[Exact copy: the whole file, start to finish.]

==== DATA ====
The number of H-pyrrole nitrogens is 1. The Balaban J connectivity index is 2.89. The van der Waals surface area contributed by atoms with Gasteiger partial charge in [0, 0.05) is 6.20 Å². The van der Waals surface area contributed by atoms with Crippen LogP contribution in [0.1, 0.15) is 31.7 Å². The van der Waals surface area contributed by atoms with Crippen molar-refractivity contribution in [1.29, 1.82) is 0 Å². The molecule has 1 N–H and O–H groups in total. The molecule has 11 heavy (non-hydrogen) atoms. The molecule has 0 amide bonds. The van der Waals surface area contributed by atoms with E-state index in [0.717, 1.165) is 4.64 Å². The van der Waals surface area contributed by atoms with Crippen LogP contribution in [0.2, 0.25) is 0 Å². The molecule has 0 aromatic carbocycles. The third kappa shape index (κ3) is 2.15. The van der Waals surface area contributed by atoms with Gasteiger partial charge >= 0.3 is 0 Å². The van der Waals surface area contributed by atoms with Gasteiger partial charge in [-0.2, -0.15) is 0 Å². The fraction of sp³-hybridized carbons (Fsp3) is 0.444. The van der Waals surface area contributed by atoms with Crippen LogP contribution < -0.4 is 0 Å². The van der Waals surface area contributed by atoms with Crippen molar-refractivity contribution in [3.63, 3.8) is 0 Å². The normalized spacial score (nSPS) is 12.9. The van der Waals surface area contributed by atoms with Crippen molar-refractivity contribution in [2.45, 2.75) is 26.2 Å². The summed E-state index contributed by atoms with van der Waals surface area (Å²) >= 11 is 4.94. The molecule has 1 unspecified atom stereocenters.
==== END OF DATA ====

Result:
The number of H-pyrrole nitrogens is 1. The Balaban J connectivity index is 2.89. The van der Waals surface area contributed by atoms with Gasteiger partial charge in [0, 0.05) is 6.20 Å². The van der Waals surface area contributed by atoms with Crippen LogP contribution in [0.1, 0.15) is 31.7 Å². The van der Waals surface area contributed by atoms with Crippen molar-refractivity contribution in [1.29, 1.82) is 0 Å². The molecule has 1 N–H and O–H groups in total. The molecule has 11 heavy (non-hydrogen) atoms. The molecule has 0 amide bonds. The van der Waals surface area contributed by atoms with E-state index in [0.717, 1.165) is 4.64 Å². The van der Waals surface area contributed by atoms with Crippen LogP contribution in [0.2, 0.25) is 0 Å². The molecule has 0 aromatic carbocycles. The third kappa shape index (κ3) is 2.15. The van der Waals surface area contributed by atoms with Gasteiger partial charge >= 0.3 is 0 Å². The van der Waals surface area contributed by atoms with Gasteiger partial charge in [-0.2, -0.15) is 0 Å². The fraction of sp³-hybridized carbons (Fsp3) is 0.444. The van der Waals surface area contributed by atoms with Crippen LogP contribution < -0.4 is 0 Å². The van der Waals surface area contributed by atoms with Crippen molar-refractivity contribution in [3.63, 3.8) is 0 Å². The normalized spacial score (nSPS) is 12.9. The van der Waals surface area contributed by atoms with Crippen molar-refractivity contribution in [2.45, 2.75) is 26.2 Å². The summed E-state index contributed by atoms with van der Waals surface area (Å²) >= 11 is 4.94. The molecule has 1 unspecified atom stereocenters.